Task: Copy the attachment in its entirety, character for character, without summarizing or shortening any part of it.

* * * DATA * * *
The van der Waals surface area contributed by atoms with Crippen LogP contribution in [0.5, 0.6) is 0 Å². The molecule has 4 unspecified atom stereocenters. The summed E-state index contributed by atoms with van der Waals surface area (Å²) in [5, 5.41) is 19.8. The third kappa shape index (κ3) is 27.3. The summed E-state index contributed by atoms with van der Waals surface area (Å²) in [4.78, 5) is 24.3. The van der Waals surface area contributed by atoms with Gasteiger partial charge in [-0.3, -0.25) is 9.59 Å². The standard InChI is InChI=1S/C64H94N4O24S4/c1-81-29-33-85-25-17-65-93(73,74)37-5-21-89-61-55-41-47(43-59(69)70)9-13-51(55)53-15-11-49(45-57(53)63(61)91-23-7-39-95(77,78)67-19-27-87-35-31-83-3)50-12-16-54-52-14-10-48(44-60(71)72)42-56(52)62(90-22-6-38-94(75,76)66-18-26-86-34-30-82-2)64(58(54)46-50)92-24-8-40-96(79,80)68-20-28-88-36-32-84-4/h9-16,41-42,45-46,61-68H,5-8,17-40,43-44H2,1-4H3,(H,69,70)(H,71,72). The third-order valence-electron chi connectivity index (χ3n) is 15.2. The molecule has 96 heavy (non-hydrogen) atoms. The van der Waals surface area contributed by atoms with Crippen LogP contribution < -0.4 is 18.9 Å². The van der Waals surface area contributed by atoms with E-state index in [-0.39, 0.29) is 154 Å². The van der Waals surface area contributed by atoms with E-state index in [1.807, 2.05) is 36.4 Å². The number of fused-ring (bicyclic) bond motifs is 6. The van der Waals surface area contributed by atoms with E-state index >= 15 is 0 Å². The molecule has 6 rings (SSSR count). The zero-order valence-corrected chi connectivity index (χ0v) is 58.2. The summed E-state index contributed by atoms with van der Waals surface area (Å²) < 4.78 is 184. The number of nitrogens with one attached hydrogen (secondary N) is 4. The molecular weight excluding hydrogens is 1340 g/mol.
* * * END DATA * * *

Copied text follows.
The van der Waals surface area contributed by atoms with Crippen LogP contribution in [0.5, 0.6) is 0 Å². The molecule has 4 unspecified atom stereocenters. The summed E-state index contributed by atoms with van der Waals surface area (Å²) in [5, 5.41) is 19.8. The third kappa shape index (κ3) is 27.3. The summed E-state index contributed by atoms with van der Waals surface area (Å²) in [4.78, 5) is 24.3. The van der Waals surface area contributed by atoms with Gasteiger partial charge in [-0.3, -0.25) is 9.59 Å². The standard InChI is InChI=1S/C64H94N4O24S4/c1-81-29-33-85-25-17-65-93(73,74)37-5-21-89-61-55-41-47(43-59(69)70)9-13-51(55)53-15-11-49(45-57(53)63(61)91-23-7-39-95(77,78)67-19-27-87-35-31-83-3)50-12-16-54-52-14-10-48(44-60(71)72)42-56(52)62(90-22-6-38-94(75,76)66-18-26-86-34-30-82-2)64(58(54)46-50)92-24-8-40-96(79,80)68-20-28-88-36-32-84-4/h9-16,41-42,45-46,61-68H,5-8,17-40,43-44H2,1-4H3,(H,69,70)(H,71,72). The third-order valence-electron chi connectivity index (χ3n) is 15.2. The molecule has 96 heavy (non-hydrogen) atoms. The van der Waals surface area contributed by atoms with Crippen LogP contribution < -0.4 is 18.9 Å². The van der Waals surface area contributed by atoms with E-state index in [-0.39, 0.29) is 154 Å². The van der Waals surface area contributed by atoms with E-state index in [1.807, 2.05) is 36.4 Å². The number of fused-ring (bicyclic) bond motifs is 6. The van der Waals surface area contributed by atoms with E-state index >= 15 is 0 Å². The molecule has 6 rings (SSSR count). The zero-order valence-corrected chi connectivity index (χ0v) is 58.2. The summed E-state index contributed by atoms with van der Waals surface area (Å²) < 4.78 is 184. The number of nitrogens with one attached hydrogen (secondary N) is 4. The molecular weight excluding hydrogens is 1340 g/mol.